One of the key challenges for researchers and those supporting research activities, particularly in the field of poverty reduction and development, is to ensure that research findings are relevant to and taken up by poor people and/or the people and organisations working with them. The International Forum for Rural Transport and Development (IFRTD) has responded to this challenge by developing a networked research methodology that builds ownership and communication into the design of the research programme itself.
There is nothing really new in the concept of Networked Research, ‘participation’ and ‘ownership’ are familiar buzz words for the development community. This methodology was born from the recognition that if we are to achieve truly southern driven, pro-poor development, then we need to tackle research, the pillar that supports our development agenda, in a much more participative way.
This methodology brings together people from different countries or contexts to collectively build a common analytical framework for their research. During the research phase support and/or technical back-stopping is provided to the researchers from their peers (via an email discussion list) and/or the core project team. The programme then culminates in a researcher’s workshop bringing together all the participants to analyse and peer-review their findings. This synthesis and the original research is shared at an international event alongside other dissemination activities.
This methodology has demonstrated several significant impacts:
- The creation of a community of practice around a particular issue, encouraging learning and sharing across geographical and hierarchical boundaries.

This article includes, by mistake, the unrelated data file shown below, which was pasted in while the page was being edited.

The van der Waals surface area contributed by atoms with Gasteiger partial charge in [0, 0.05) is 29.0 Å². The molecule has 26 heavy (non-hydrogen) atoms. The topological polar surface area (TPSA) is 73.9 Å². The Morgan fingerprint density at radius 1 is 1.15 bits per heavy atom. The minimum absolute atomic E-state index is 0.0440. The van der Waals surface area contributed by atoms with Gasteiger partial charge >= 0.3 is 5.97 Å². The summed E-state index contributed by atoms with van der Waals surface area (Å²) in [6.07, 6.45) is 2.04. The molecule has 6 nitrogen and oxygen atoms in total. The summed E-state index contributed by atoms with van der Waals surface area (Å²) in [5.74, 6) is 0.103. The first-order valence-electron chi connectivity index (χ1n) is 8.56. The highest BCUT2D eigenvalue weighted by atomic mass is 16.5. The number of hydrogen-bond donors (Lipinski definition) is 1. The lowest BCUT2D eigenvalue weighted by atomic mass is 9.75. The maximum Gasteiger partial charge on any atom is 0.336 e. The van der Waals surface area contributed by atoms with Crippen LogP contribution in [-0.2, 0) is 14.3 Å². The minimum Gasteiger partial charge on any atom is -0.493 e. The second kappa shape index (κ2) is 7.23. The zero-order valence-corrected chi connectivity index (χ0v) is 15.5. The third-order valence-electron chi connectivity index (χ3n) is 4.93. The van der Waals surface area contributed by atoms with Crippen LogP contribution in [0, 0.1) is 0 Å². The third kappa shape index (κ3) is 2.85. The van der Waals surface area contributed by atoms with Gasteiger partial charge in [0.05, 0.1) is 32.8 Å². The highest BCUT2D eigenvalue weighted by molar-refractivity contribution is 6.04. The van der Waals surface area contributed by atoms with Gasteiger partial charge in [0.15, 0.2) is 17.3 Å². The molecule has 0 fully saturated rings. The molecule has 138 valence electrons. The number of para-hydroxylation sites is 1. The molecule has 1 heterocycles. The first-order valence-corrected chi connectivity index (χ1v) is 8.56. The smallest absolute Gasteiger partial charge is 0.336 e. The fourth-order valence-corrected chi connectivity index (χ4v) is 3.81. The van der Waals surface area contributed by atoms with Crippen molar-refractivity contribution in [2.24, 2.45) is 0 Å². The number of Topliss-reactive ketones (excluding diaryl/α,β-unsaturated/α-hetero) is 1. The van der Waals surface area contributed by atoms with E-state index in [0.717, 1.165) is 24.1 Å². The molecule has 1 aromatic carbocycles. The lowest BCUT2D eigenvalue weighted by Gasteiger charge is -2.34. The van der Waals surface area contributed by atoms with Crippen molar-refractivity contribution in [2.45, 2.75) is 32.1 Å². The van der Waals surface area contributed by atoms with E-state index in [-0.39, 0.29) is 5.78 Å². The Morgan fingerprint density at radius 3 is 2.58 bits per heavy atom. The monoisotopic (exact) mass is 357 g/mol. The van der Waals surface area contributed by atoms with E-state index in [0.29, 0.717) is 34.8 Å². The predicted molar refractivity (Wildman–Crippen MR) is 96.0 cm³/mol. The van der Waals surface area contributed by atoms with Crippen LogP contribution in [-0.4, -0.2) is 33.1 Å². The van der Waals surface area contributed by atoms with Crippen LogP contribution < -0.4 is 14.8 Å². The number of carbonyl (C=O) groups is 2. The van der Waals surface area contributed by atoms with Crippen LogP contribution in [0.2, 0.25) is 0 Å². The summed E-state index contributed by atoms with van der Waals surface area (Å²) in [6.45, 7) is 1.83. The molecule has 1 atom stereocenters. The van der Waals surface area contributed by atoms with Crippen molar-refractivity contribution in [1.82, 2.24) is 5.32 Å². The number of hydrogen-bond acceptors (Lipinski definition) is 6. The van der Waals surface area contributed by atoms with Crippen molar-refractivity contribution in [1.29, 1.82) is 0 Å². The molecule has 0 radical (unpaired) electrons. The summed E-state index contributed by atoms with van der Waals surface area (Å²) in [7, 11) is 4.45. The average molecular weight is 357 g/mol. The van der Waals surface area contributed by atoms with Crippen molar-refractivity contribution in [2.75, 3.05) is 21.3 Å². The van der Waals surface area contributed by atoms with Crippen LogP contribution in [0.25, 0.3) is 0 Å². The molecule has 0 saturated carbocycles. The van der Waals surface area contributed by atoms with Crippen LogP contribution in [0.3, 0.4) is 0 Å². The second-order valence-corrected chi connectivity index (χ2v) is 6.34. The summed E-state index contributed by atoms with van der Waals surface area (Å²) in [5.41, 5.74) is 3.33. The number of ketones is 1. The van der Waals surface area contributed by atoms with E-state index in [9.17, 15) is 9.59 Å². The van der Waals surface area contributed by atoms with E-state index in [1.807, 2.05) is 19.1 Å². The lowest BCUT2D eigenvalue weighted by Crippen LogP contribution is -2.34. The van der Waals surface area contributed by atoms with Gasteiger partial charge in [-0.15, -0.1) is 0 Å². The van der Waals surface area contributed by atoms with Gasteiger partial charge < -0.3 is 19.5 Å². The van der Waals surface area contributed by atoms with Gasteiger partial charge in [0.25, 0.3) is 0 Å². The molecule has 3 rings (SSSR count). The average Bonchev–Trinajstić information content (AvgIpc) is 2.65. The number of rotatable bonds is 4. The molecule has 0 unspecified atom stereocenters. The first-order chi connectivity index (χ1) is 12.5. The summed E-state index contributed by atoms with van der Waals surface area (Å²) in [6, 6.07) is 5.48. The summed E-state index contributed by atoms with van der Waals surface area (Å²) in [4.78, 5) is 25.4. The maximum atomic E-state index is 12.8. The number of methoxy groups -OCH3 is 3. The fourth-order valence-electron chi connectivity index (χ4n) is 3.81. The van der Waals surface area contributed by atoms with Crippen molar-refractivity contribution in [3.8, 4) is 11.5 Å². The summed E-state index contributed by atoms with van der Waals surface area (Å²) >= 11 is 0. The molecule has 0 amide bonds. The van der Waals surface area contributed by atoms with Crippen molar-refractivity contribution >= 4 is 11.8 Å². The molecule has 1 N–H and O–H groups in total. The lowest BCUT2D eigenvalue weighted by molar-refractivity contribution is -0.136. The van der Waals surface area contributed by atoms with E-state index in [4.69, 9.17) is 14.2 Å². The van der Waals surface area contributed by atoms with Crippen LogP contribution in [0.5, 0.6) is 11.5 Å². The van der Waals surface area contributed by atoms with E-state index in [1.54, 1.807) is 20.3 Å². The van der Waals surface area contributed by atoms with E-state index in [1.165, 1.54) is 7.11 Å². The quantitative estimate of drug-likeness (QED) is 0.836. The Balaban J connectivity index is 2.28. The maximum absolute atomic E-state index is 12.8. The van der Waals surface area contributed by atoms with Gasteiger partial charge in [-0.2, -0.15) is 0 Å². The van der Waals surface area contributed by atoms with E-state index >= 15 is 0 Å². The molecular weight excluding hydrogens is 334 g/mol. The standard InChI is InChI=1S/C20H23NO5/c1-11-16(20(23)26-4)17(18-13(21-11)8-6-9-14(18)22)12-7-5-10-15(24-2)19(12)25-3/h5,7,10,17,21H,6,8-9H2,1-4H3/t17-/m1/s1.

- The harnessing of local knowledge, experience and latent research skills.
- National ownership of the research theme and findings
- The stimulation of debate at national and local level
- The creation of opportunities for raising awareness of the issues and getting a wide range of stakeholders committed to their resolution
- Cost effectiveness
- Wider and more interactive dissemination of the research findings.
A networked research programme does not place any institutional ownership on the knowledge or information it generates. Attempts to copyright or own the outputs of networked research would in fact undermine the methodology’s core values of peer learning, south – south exchange, and action-oriented research. Programme participants are encouraged to share the research outputs and use them to leverage change in relation to their own work and their national context.
To see how the theory of networked research inspired the production of the Mobility and Health programme's 'Research Guidance Manual', where researcher's themselves design the methodology they will be using click here.
IFRTD has produced a guide to conducting networked research. This new publication outlines clearly the various stages, principles and challenges of this innovative approach. For more information click here.